This crunchy, rich curry is a great vegan accompaniment to another Indian mainstay. Karela is a common ingredient in Asian cooking, but due to its lack of availability and bitter taste, not an incredibly popular ingredient in America’s Asian restaurants. “I’ll have the bitter melon, the chicken’s feet and the pig intestine,” is probably not what you’d normally hear ordered at a restaurant in these fair states (although maybe it should).
Karela is the Hindi word for bitter melon, which is believed to be good for diabetics and for the prevention of cancer. There are varieties grown throughout Asia that look and taste slightly different: the Chinese variety tends to be longer and look more like a wrinkly cucumber, while the Indian varieties look like a warty pickle.
I’ve found that many Asian cultures find that bitter foods are supposed to be healthy; who am I to argue with 5 or 6,000 years of recorded history and wisdom (or the Journal of Cancer Research, which claims that bitter melon kills cancer cells or inhibits their growth)?
But enough about health; bitter melon was submitted as a Twitter challenge! So we’re taking that challenge and eating it!
The Chinese and SE Asians tend to revel in the bitter melon’s bitterness. They will generally core out the melon, sometimes heat it but generally fill it with some sort of meat-based filling. In the more southern regions of Asia, such as India and Malaysia, they have a different take: they make a stir fry or a curry out of it.
Indian cooking seems a bit scary at first, but much like with any other cooking, it simply requires a basic assortment of appropriate spices (asafoetida, gram flour, dhal, turmeric, garam masala curry powder, black onion (kalongi) seeds, cumin, coriander, cinnamon, cardamom), some cookware (like a stove-top pressure cooker which cooks rice in 5 minutes) and a willingness to figure out what some of the Tamil, Hindi and other words mean (when I looked up a few recipes, I was like “What the hell is besan?”). Once you get over this, much of Indian cooking is fairly simple: it’s generally oil, spices, stir frying things and sometimes braising things in coconut milk or cream. Not a lot of rocket science happening here.
Finding the ingredients in America may be just as hard as figuring out what you want to cook and how, unless you live in an incredibly large city populated with Indians or Chinese. The Indian populations and stores are far west from here, so I found a decent selection of most of what I needed at my local high-end, organic-laden grocery. For the karela, I found Sing Gua and Ku Gua (bitter melon in Mandarin), more the Chinese and Vietnamese varieties. I couldn’t find the Indian variety at all. But this is about adventure, is it not? So I’m setting out to make two batches: one of just kerala (Ku Gua), and one including the Sing Gua. The most difficult thing for me to find was fresh curry leaf—I finally found some at a Japanese market.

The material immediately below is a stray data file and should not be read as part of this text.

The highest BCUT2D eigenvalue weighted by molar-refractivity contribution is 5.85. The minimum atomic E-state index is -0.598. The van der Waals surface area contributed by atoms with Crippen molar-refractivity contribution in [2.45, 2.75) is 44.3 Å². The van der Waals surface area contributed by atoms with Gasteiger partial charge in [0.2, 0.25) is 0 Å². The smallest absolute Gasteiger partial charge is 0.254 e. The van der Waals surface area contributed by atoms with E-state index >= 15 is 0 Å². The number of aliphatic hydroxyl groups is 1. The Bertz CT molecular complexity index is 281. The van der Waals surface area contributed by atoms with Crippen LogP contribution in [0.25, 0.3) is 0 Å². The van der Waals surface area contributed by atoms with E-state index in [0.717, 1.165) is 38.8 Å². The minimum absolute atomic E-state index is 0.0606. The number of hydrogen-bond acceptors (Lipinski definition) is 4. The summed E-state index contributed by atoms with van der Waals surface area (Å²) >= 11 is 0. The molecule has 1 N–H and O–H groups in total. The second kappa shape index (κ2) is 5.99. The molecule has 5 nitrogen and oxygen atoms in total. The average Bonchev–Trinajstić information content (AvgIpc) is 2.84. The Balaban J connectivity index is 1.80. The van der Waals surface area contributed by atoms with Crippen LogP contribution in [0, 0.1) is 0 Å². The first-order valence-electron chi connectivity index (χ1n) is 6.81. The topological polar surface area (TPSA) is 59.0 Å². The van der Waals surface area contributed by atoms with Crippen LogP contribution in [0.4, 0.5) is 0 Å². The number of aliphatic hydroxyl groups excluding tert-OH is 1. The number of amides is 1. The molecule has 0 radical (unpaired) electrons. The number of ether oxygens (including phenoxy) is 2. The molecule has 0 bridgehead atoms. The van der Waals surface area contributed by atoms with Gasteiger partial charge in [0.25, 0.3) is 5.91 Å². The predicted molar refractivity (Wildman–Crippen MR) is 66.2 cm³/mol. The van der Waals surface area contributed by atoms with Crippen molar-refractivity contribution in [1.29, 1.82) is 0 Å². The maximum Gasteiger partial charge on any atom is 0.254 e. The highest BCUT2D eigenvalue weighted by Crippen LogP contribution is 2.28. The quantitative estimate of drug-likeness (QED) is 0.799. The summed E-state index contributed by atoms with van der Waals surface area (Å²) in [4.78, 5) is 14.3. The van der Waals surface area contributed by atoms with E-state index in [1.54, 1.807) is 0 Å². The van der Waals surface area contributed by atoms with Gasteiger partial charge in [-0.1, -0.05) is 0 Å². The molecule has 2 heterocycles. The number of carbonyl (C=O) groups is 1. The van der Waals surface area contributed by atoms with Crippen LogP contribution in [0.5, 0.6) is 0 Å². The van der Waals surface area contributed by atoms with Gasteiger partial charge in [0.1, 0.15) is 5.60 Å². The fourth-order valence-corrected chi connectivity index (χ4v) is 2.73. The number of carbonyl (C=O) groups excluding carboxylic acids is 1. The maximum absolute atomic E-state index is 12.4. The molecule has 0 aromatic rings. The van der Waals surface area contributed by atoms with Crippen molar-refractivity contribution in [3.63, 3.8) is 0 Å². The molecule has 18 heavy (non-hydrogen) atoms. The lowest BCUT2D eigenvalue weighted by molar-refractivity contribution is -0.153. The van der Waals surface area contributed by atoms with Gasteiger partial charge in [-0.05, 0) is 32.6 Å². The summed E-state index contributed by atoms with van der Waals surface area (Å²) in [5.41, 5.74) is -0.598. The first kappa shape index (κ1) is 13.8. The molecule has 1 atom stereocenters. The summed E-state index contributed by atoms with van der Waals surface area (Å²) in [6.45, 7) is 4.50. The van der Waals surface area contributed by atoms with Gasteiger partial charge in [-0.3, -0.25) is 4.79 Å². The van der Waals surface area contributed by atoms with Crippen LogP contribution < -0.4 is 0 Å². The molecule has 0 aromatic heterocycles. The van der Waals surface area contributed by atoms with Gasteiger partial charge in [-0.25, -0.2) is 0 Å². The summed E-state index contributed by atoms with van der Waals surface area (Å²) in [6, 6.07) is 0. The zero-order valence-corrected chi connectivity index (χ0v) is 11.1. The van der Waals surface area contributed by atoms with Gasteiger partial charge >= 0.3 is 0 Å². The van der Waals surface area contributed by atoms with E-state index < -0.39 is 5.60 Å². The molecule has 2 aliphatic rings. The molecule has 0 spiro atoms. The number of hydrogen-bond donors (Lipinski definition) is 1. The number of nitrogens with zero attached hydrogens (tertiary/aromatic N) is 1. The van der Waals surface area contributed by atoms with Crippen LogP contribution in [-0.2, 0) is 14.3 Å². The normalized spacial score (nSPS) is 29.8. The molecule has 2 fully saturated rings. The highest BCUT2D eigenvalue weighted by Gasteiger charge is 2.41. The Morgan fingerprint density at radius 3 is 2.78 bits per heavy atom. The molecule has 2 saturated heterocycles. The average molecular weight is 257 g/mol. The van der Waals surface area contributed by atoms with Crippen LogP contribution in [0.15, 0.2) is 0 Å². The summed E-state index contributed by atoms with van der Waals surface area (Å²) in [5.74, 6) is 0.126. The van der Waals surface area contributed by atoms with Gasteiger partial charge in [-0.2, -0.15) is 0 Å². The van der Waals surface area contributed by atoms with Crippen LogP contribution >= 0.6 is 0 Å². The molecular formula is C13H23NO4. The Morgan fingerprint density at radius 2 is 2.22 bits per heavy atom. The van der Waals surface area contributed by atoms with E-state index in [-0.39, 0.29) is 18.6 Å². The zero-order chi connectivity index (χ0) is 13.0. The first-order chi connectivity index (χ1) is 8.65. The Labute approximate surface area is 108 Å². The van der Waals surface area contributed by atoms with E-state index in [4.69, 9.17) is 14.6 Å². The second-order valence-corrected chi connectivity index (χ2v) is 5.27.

1 lbs bitter melon
1/2 bunch coriander (cilantro) leaves
2 tsp Coriander powder
1/2 bunch curry leaves
2 tsp ginger garlic paste (or make your own in a food processor or with a mortar and pestle)
1 onion, chopped
4 Serrano peppers (deseeded for mild, leave the seeds in if you want it hot; I deseeded mine)
2 Tbsp oil
2 tsp red chili powder
Salt to taste
1 tsp sugar
2 tsp turmeric (I actually use fresh turmeric that I get from a co-op. To prepare, grind in a mortar and pestle and then scoop out with your teaspoon. Fresh turmeric has a nice, clean, slightly bitter flavor.)
1 tsp urad dal (black lentils) (I couldn’t find these, so looked up a substitute: mung beans)
Cut the karela into slices about ¼” thick (the Chinese variety I had required me to slice lengthwise and core out the seeds first). Put the karela into the bowl and add turmeric and a pinch of salt; let this sit for 10 minutes and you can squeeze the juice out (and drink it if you like bitter). In the saucepan, put 1 Tbsp of oil and warm on high. Add the dal, onion, peppers, curry leaves and sauté with a pinch of turmeric and ½ tsp of ginger garlic paste for a couple of minutes. Add the kerala, lower heat to medium and sauté for 2 minutes. Add coriander powder and red chili powder. Cover and cook for 5-10 minutes. Remove the lid and cook until crispy and brown. Add 1 tsp of sugar and continue to cook. Once browned fully, add fresh cilantro to finish.
Serve with rice or other Indian dishes—in my attempt, this came out as a very vegetal, slightly bitter dish. Interestingly enough, the Sing Gua/Ku Gua mix was more bitter than just the straight bitter melon version. Also, I forgot the sugar and couldn’t seem to get the heat high enough to make it crispy like I wanted. Nevertheless, it was an excellent accompaniment to the shark curry that I made (next recipe for you guys), which was very mild and mellow. The heat on this was perfect for my sore throat, not too much, but noticeable. When I reheated it in a skillet, this time with sugar, it was even better.